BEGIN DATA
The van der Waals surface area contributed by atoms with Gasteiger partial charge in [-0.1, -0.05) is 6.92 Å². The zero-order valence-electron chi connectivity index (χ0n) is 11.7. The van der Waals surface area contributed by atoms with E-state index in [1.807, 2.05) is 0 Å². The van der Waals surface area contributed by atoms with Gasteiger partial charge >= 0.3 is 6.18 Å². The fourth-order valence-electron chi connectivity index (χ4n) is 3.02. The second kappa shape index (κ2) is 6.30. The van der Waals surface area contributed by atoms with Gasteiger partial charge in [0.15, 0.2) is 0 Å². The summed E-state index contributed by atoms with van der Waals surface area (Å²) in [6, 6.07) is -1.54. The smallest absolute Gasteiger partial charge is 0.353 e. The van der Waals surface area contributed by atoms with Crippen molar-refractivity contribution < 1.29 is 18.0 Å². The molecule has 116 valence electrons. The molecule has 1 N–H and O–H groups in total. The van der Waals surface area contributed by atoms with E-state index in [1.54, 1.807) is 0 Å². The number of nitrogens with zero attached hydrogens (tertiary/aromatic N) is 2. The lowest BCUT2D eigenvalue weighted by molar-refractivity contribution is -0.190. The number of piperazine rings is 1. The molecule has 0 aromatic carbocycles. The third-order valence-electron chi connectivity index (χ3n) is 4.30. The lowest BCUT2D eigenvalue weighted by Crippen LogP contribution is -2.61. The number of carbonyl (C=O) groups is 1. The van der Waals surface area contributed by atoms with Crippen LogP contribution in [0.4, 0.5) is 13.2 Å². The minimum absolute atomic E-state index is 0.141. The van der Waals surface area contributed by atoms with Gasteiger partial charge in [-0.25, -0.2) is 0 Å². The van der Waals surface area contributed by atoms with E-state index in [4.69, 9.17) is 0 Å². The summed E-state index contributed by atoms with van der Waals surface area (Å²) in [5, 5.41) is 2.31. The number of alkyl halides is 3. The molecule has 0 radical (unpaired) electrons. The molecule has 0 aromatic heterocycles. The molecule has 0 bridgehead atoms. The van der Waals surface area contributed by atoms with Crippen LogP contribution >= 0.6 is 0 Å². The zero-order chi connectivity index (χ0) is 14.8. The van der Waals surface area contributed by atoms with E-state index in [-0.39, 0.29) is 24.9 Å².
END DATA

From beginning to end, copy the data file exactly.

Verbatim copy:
The van der Waals surface area contributed by atoms with Gasteiger partial charge in [-0.1, -0.05) is 6.92 Å². The zero-order valence-electron chi connectivity index (χ0n) is 11.7. The van der Waals surface area contributed by atoms with E-state index in [1.807, 2.05) is 0 Å². The van der Waals surface area contributed by atoms with Gasteiger partial charge >= 0.3 is 6.18 Å². The fourth-order valence-electron chi connectivity index (χ4n) is 3.02. The second kappa shape index (κ2) is 6.30. The van der Waals surface area contributed by atoms with Gasteiger partial charge in [0.15, 0.2) is 0 Å². The summed E-state index contributed by atoms with van der Waals surface area (Å²) in [6, 6.07) is -1.54. The smallest absolute Gasteiger partial charge is 0.353 e. The van der Waals surface area contributed by atoms with Crippen molar-refractivity contribution < 1.29 is 18.0 Å². The molecule has 116 valence electrons. The molecule has 1 N–H and O–H groups in total. The van der Waals surface area contributed by atoms with E-state index in [1.54, 1.807) is 0 Å². The number of nitrogens with zero attached hydrogens (tertiary/aromatic N) is 2. The lowest BCUT2D eigenvalue weighted by molar-refractivity contribution is -0.190. The number of piperazine rings is 1. The molecule has 0 aromatic carbocycles. The third-order valence-electron chi connectivity index (χ3n) is 4.30. The lowest BCUT2D eigenvalue weighted by Crippen LogP contribution is -2.61. The number of carbonyl (C=O) groups is 1. The van der Waals surface area contributed by atoms with Crippen LogP contribution in [0.4, 0.5) is 13.2 Å². The minimum absolute atomic E-state index is 0.141. The van der Waals surface area contributed by atoms with Gasteiger partial charge in [-0.25, -0.2) is 0 Å². The van der Waals surface area contributed by atoms with E-state index in [4.69, 9.17) is 0 Å². The summed E-state index contributed by atoms with van der Waals surface area (Å²) in [5, 5.41) is 2.31. The number of alkyl halides is 3. The molecule has 0 radical (unpaired) electrons. The molecule has 0 aromatic heterocycles. The molecule has 0 bridgehead atoms. The van der Waals surface area contributed by atoms with Crippen LogP contribution >= 0.6 is 0 Å². The zero-order chi connectivity index (χ0) is 14.8. The van der Waals surface area contributed by atoms with E-state index in [-0.39, 0.29) is 24.9 Å².